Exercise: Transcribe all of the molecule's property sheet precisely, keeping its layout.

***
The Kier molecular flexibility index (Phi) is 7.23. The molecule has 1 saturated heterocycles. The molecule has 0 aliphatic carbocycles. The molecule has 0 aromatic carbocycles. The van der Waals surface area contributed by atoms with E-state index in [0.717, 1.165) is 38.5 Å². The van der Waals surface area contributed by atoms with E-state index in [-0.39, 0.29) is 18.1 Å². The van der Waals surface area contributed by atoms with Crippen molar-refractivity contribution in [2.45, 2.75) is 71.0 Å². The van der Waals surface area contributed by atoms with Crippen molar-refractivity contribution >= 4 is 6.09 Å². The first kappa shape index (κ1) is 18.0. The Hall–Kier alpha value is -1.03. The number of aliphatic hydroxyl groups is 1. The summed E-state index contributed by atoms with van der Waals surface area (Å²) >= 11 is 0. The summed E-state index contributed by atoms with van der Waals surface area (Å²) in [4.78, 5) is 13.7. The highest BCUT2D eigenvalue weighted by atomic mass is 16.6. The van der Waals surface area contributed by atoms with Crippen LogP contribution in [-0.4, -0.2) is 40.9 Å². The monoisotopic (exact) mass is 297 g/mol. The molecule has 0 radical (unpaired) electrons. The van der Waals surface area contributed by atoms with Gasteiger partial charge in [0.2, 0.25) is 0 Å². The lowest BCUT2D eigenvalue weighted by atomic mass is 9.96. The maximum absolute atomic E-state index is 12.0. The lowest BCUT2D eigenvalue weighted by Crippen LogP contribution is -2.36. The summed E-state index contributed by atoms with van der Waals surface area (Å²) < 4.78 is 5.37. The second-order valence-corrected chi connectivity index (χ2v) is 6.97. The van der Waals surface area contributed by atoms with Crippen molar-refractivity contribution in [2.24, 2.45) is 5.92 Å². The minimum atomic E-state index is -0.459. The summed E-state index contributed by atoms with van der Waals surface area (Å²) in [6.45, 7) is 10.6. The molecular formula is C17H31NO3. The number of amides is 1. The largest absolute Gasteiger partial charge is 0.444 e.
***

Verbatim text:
The Kier molecular flexibility index (Phi) is 7.23. The molecule has 1 saturated heterocycles. The molecule has 0 aliphatic carbocycles. The molecule has 0 aromatic carbocycles. The van der Waals surface area contributed by atoms with E-state index in [0.717, 1.165) is 38.5 Å². The van der Waals surface area contributed by atoms with E-state index in [-0.39, 0.29) is 18.1 Å². The van der Waals surface area contributed by atoms with Crippen molar-refractivity contribution in [2.45, 2.75) is 71.0 Å². The van der Waals surface area contributed by atoms with Crippen molar-refractivity contribution >= 4 is 6.09 Å². The first kappa shape index (κ1) is 18.0. The Hall–Kier alpha value is -1.03. The number of aliphatic hydroxyl groups is 1. The summed E-state index contributed by atoms with van der Waals surface area (Å²) >= 11 is 0. The summed E-state index contributed by atoms with van der Waals surface area (Å²) in [4.78, 5) is 13.7. The highest BCUT2D eigenvalue weighted by atomic mass is 16.6. The van der Waals surface area contributed by atoms with Crippen LogP contribution in [-0.4, -0.2) is 40.9 Å². The monoisotopic (exact) mass is 297 g/mol. The molecule has 0 radical (unpaired) electrons. The van der Waals surface area contributed by atoms with Gasteiger partial charge in [0.2, 0.25) is 0 Å². The lowest BCUT2D eigenvalue weighted by atomic mass is 9.96. The maximum absolute atomic E-state index is 12.0. The lowest BCUT2D eigenvalue weighted by Crippen LogP contribution is -2.36. The summed E-state index contributed by atoms with van der Waals surface area (Å²) < 4.78 is 5.37. The second-order valence-corrected chi connectivity index (χ2v) is 6.97. The van der Waals surface area contributed by atoms with Crippen molar-refractivity contribution in [2.24, 2.45) is 5.92 Å². The minimum atomic E-state index is -0.459. The summed E-state index contributed by atoms with van der Waals surface area (Å²) in [6.45, 7) is 10.6. The molecular formula is C17H31NO3. The number of amides is 1. The largest absolute Gasteiger partial charge is 0.444 e.